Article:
Implants have been performed on both adults and children, although not all
people with hearing loss are good candidates. Experts say the best
candidates are those who have profound hearing loss in both ears and receive
little if any benefit from standard hearing aids.

"Some individuals, especially individuals who are adults, may not feel the
need for a cochlear implant. They may be comfortable with their mode of
communication and their status, whether they are hearing or not hearing,"
said Debbie Wink, a speech and language pathologist and certified
auditory/verbal therapist at The Rehabilitation Center in Evansville.

Wink, who currently works with seven children and two adults with cochlear
implants, said each person is different in how he or she accepts being able
to hear for the first time and how one progresses.

"Cochlear implants are a wonderful tool for improving listening skills for
children and adults who wish to pursue that avenue, but it is an individual
choice if they want to pursue that," she said.

The procedure can also have an effect on more than than just a person's
physical health, however.

"This is not for everybody," Green agreed. "I socialize more in the hearing
world than some people. I went to public school and was mainstreamed and
learned to read lips well. But a deaf individual who is culturally deaf and
went to a deaf school might not feel as positive about the language and

For people who have learned to live comfortably in society with no hearing,
the challenges of starting over may outweigh the benefit of having hearing
restored. The implant patient can expect years of therapy and training to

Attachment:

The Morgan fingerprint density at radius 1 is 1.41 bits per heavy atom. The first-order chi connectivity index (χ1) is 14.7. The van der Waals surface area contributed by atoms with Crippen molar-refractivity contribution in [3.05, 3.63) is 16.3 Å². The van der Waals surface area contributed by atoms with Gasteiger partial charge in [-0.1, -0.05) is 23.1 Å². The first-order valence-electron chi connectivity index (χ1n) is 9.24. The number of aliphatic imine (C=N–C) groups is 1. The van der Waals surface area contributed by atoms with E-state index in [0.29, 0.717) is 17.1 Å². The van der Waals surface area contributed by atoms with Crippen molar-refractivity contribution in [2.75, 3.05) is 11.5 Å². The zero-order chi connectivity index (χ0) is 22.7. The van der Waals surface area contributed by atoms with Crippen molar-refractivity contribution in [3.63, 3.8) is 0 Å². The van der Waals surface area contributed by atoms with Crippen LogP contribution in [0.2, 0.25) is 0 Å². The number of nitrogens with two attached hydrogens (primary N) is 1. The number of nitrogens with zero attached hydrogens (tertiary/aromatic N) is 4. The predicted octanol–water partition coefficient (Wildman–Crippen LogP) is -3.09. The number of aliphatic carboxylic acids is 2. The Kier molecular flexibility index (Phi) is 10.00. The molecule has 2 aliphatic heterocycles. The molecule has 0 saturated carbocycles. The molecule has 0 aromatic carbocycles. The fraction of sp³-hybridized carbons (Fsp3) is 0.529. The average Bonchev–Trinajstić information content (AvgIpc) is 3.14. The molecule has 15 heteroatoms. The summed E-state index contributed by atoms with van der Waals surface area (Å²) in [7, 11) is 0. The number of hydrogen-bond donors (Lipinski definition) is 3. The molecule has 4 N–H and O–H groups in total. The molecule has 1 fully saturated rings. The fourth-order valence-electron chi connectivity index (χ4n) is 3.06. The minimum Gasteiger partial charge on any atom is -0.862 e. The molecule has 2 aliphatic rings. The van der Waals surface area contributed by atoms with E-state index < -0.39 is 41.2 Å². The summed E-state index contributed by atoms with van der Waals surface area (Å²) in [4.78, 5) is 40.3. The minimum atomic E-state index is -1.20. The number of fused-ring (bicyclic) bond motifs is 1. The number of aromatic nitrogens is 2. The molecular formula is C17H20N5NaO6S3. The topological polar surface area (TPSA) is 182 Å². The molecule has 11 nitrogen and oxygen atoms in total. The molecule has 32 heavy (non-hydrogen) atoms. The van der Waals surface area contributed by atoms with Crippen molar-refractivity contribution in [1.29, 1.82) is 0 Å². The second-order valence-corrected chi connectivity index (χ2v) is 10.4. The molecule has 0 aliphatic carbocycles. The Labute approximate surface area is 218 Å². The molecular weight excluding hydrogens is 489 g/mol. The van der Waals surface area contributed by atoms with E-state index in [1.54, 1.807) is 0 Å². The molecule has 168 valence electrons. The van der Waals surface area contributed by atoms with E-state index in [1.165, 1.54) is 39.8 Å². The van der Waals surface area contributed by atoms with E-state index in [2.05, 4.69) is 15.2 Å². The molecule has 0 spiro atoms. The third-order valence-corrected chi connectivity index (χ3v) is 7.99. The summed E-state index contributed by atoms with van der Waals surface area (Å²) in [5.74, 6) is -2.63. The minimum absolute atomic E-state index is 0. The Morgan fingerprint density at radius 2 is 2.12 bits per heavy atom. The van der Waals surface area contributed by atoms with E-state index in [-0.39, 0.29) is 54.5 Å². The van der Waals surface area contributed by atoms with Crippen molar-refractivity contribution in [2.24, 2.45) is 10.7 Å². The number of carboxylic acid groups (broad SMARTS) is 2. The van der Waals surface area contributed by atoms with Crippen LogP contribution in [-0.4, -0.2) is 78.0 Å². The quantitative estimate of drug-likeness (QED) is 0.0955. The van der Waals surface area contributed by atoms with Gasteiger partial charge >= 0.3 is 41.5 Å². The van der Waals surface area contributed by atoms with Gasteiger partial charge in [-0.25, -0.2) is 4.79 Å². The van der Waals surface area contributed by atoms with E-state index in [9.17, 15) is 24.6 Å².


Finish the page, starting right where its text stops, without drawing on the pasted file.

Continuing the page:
"The doctor told me it will take about a year for me to articulate the words
that are coming in," Green said. "I've never heard any of these sounds in my
life. I'm about at the stage of a baby."

Starting over can be hard on an adult, but Green said her family has been
her strength. She also credited her friends and co-workers in the Probate
Division at the Vanderburgh County Courts Building.

"My husband was always positive and told me I could do it," she said. "He's
very patient and he knows it's going to take quite some time to adjust. He
let me know he loves me no matter what."

"Before the implant was a very emotional time for my family because it
wasn't even an option before," she added. "They went through so much trying
to find a way for me to hear. It was emotional for them. They always wanted
me to hear things."

Her father, Charlie Trafton, said the implant has been a dream come true for
his family. "It was very emotional" when Green heard her first sounds after
her surgery. "The linguist up there said: 'Here's a box of tissues. You guys
get ready.'"

"Everybody in our family ... is just really amazed and thrilled," Trafton
said, adding that Green's grandparents are especially excited. "This is
something they didn't think they would ever see in their lifetime. They're
just real happy."

Green says she has a long way to go before she can hear at a functioning
level. Her father estimates it will be two years before she can decipher
sounds and speak. For now, she's content with focusing on learning familiar
phrases such as "How are you?" and "I love you."

Next month, the family will go on its annual vacation to Florida. "I've
always wanted to hear the ocean," she said.

Copyright 2002 Evansville Courier & Press